Thomson Reuters has warned private fund advisors that they must be able to source substantial amounts of accurate data and automate reporting if they are to meet the regulatory challenge of Form PF. In an industry briefing published this month – titled Form PF: Data Takes Center Stage – Thomson Reuters global head of evaluated pricing Jayme Fagas warns that failure to meet filing deadlines or inaccurate reporting could spark regulatory investigation and lead to financial penalties and reputational damage.
The Form PF rule requires registered investment advisers to submit information on the operations and strategies of the private funds they manage and is designed to increase transparency and understanding of exposure in capital markets.
The rule stems from the 2010 Dodd-Frank Act and has been adopted by the Securities and Exchange Commission (SEC) and the Commodities Futures Trading Commission (CFTC). Its primary aim is to augment the supply of information to the Financial Stability Oversight Council established under Dodd-Frank so than it can better assess and monitor systemic risk in the financial system.
The rule applies to advisers to hedge funds, private equity funds and liquidity funds. The deadline for advisors to register with the SEC was March 31, ahead of the Form PF rule taking effect on June 15 for advisers with more than $5 billion of assets under management. In July, liquidity funds with more than $5 billion of assets under management had to make their first Form PF filing, while this was followed in August with first Form PF filing for hedge funds of a similar size. The next major deadline is December 15, when the rule will become effective for all other filers with assets under management over $150 million.
According to Thomson Reuters’ Fagas, “To meet Form PF obligations, advisors will have to provide regulators with an unprecedented assortment of information on either a quarterly or annual basis, depending on the size of their funds. This has profound operational and cultural implications in the private fund adviser arena, as for the first time, the market will be subject to consistent levels of transparency.”
At a minimum, the information requirements of Form PF include data covering: regulatory and net assets under management by type of fund; gross and net asset value of each fund; value of investments in the equity of other private funds; value of each fund’s derivative positions; a breakdown of the assets and liabilities of each fund by fair value price; and monthly or quarterly gross and net performance details.
For larger advisors the requirements become more burdensome, with large hedge fund advisors, by way of example, also required to provide information covering: aggregate market value of different asset types; duration, weighted average tenor, or 10-year bond equivalent for fixed income holdings; long and short exposures by asset class for each qualifying hedge fund; liquidity in the portfolio; collateral management practices; and value of derivatives positions, including net mark-to-market value of uncleared positions.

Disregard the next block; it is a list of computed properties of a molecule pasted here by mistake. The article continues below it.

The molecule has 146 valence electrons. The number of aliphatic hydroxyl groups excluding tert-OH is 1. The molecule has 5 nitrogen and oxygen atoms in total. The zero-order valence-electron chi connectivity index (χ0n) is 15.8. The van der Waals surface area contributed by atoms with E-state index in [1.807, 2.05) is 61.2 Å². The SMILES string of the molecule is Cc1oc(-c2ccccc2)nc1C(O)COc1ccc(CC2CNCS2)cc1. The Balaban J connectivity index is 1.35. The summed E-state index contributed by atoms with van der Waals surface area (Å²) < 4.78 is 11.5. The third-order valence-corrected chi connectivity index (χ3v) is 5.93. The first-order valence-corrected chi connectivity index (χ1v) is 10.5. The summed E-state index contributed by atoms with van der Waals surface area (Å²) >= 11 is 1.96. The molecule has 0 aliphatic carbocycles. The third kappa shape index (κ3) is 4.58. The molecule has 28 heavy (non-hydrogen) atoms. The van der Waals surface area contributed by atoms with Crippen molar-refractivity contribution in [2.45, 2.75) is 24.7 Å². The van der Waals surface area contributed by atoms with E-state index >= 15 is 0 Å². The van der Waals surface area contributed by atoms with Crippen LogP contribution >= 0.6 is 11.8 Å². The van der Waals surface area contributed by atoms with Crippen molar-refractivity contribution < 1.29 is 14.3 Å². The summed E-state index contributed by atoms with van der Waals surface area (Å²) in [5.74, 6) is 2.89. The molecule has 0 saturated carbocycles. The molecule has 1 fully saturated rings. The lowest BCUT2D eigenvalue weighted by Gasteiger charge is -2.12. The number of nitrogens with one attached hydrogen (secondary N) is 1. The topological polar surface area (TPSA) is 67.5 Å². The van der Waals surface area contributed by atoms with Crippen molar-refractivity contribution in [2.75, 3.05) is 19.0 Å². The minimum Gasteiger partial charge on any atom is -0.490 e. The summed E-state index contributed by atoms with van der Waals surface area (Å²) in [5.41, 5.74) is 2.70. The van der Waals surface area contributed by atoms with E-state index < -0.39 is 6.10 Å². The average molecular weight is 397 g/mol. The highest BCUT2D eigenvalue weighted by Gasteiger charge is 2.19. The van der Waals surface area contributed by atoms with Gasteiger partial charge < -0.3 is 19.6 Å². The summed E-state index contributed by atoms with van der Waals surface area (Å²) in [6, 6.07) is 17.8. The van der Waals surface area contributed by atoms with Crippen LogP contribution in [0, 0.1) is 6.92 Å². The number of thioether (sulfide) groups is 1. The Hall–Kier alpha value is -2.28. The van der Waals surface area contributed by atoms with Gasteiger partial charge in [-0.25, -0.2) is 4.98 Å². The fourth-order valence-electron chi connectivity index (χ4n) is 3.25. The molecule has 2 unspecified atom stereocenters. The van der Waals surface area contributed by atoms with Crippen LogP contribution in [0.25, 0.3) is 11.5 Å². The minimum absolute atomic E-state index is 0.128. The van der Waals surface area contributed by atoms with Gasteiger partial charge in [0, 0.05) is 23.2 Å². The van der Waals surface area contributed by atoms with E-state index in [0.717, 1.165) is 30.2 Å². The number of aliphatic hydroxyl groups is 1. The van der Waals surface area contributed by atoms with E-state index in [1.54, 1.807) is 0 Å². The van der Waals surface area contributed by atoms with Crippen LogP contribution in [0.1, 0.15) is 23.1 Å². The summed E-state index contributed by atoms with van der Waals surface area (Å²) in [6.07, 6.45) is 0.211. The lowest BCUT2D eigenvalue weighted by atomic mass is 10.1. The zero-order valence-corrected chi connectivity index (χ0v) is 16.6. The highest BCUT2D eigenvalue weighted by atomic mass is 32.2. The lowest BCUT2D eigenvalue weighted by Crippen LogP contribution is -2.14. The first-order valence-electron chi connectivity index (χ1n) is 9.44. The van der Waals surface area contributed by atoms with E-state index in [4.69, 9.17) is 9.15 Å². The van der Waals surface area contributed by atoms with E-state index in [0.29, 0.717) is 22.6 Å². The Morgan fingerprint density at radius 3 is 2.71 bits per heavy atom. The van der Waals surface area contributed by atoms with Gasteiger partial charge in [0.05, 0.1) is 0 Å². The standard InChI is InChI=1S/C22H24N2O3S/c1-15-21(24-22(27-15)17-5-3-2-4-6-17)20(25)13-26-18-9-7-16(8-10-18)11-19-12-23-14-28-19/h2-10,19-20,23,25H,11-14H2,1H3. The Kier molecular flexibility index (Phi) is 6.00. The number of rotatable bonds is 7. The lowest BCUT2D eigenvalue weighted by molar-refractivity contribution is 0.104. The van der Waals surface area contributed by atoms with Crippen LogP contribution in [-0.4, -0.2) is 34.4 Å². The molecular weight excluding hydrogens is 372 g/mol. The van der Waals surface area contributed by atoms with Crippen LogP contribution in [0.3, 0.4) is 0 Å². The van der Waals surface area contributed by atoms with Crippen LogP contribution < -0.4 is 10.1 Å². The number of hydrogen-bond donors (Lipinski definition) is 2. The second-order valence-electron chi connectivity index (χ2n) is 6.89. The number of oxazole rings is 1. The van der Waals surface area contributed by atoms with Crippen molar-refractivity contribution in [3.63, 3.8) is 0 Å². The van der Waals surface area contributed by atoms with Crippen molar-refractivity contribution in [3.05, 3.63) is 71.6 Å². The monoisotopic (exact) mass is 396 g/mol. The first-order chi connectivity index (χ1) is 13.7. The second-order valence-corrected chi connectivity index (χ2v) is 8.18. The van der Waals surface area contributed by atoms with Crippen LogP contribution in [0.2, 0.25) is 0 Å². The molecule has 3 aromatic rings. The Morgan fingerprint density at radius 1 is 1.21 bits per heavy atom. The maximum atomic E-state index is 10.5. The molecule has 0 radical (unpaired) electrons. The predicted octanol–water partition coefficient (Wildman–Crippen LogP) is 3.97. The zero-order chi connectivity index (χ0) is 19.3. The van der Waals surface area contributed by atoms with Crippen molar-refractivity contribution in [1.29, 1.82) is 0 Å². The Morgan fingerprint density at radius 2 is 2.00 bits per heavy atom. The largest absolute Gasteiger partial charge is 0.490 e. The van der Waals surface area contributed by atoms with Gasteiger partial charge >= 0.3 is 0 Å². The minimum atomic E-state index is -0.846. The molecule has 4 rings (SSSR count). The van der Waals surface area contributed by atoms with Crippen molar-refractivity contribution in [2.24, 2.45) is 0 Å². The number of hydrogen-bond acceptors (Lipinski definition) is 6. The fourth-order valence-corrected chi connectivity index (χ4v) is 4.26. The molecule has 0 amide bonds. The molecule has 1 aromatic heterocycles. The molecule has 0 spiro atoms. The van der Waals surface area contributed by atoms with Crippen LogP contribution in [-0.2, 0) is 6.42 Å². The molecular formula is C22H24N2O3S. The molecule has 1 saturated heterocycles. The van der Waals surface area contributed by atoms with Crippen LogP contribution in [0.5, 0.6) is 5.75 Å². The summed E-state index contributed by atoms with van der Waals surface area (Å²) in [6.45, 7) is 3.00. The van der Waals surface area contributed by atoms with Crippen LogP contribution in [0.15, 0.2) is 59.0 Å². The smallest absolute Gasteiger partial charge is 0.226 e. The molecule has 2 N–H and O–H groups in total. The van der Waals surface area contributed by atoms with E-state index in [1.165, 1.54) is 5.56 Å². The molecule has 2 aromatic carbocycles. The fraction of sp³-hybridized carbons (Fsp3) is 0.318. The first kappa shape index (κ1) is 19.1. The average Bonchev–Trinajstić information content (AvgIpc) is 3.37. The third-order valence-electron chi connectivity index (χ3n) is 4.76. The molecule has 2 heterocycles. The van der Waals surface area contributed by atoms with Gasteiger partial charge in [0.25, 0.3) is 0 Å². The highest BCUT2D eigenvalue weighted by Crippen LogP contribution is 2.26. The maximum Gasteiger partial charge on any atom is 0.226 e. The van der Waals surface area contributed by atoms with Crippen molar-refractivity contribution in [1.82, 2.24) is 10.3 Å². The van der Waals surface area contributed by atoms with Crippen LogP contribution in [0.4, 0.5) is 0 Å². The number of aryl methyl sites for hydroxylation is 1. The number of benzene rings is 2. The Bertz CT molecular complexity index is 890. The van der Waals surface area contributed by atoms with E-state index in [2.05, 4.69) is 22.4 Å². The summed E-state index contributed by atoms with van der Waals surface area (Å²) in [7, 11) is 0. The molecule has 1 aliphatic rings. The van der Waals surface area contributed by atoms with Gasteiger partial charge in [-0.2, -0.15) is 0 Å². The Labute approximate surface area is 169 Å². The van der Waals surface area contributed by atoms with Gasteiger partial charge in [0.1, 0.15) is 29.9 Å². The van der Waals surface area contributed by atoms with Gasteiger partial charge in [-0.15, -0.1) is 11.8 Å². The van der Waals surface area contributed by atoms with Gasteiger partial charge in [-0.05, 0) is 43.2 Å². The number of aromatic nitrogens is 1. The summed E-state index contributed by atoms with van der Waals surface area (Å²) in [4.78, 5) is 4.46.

Fagas notes that the objective and content of Form PF resembles the industry-led Open Protocol Enabling Risk Aggregations (Opera) initiative that was introduced in 2010 by Thomson Reuters and Albourne Partners, and designed to improve transparency by standardising the way in which hedge funds collect, collate and report risk and performance information. Similarly, Form PF standardises the way private fund advisors report on their businesses and risks, offering regulators enhanced transparency and investors access to information that can help them make better investment decisions.
Filling and filing Form PF will be driven by effective data sourcing and management, with Fagas pointing particularly to the need for pricing and valuation data, as well as the ability to collate and manage data from different jurisdictions accurately. For this she recommends the use of a data provider with global reach. Correct legal entity identification, nomenclature, collateral valuation and validation, and settlement and clearing data is also required.
“The challenge is to populate the form with accurate information and do so in the permitted timeframe. This depends on robust and efficient data sourcing, collection, verification and collation processes. Further, the SEC and CFTC intend to leverage Form PF submissions for their investor protection activities, using the information to support examinations, investigations and any resulting enforcement actions,” says Fagas.
While the burden of Form PF is substantial and adds to already growing regulatory requirements, Fagas suggests firms that view data challenges as opportunities could benefit from the implementation of regulations such as Form PF. She explains: “With the right approach to Form PF adoption firms have an opportunity to promote their marketability. Advisors that institute a robust reporting service and use the data to enhance their risk management and performance capabilities will be best placed to improve their investor relationships and attract more inflows.”